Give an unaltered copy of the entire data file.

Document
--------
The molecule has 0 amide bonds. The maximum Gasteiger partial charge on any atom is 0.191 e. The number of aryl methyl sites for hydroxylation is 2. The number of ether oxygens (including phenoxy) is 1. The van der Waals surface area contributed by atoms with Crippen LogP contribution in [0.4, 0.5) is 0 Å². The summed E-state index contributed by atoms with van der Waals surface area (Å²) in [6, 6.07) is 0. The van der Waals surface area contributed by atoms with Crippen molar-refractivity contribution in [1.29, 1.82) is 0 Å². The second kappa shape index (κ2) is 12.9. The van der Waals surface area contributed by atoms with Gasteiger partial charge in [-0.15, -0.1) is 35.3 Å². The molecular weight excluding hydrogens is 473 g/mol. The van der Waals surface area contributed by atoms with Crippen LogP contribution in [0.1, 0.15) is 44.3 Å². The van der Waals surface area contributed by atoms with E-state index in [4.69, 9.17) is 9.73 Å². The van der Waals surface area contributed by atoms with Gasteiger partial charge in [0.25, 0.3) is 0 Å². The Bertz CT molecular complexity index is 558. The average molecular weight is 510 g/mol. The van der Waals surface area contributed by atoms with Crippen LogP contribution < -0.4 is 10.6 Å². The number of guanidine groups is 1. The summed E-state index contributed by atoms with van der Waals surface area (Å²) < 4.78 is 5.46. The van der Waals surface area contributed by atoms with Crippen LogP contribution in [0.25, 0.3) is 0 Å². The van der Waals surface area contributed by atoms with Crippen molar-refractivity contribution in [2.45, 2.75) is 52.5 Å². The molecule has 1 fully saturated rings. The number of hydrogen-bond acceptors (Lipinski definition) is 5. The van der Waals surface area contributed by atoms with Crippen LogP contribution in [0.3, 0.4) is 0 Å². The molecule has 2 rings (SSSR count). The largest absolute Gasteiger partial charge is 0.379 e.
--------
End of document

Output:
The molecule has 0 amide bonds. The maximum Gasteiger partial charge on any atom is 0.191 e. The number of aryl methyl sites for hydroxylation is 2. The number of ether oxygens (including phenoxy) is 1. The van der Waals surface area contributed by atoms with Crippen LogP contribution in [0.4, 0.5) is 0 Å². The summed E-state index contributed by atoms with van der Waals surface area (Å²) in [6, 6.07) is 0. The van der Waals surface area contributed by atoms with Crippen molar-refractivity contribution in [1.29, 1.82) is 0 Å². The second kappa shape index (κ2) is 12.9. The van der Waals surface area contributed by atoms with Gasteiger partial charge in [-0.15, -0.1) is 35.3 Å². The molecular weight excluding hydrogens is 473 g/mol. The van der Waals surface area contributed by atoms with Crippen LogP contribution in [0.1, 0.15) is 44.3 Å². The van der Waals surface area contributed by atoms with E-state index in [4.69, 9.17) is 9.73 Å². The van der Waals surface area contributed by atoms with Gasteiger partial charge in [0.25, 0.3) is 0 Å². The Bertz CT molecular complexity index is 558. The average molecular weight is 510 g/mol. The van der Waals surface area contributed by atoms with Crippen LogP contribution < -0.4 is 10.6 Å². The number of guanidine groups is 1. The summed E-state index contributed by atoms with van der Waals surface area (Å²) < 4.78 is 5.46. The van der Waals surface area contributed by atoms with Crippen LogP contribution in [0.25, 0.3) is 0 Å². The van der Waals surface area contributed by atoms with Crippen molar-refractivity contribution in [2.45, 2.75) is 52.5 Å². The molecule has 1 fully saturated rings. The number of hydrogen-bond acceptors (Lipinski definition) is 5. The van der Waals surface area contributed by atoms with Crippen LogP contribution in [0.3, 0.4) is 0 Å². The molecule has 2 rings (SSSR count). The largest absolute Gasteiger partial charge is 0.379 e.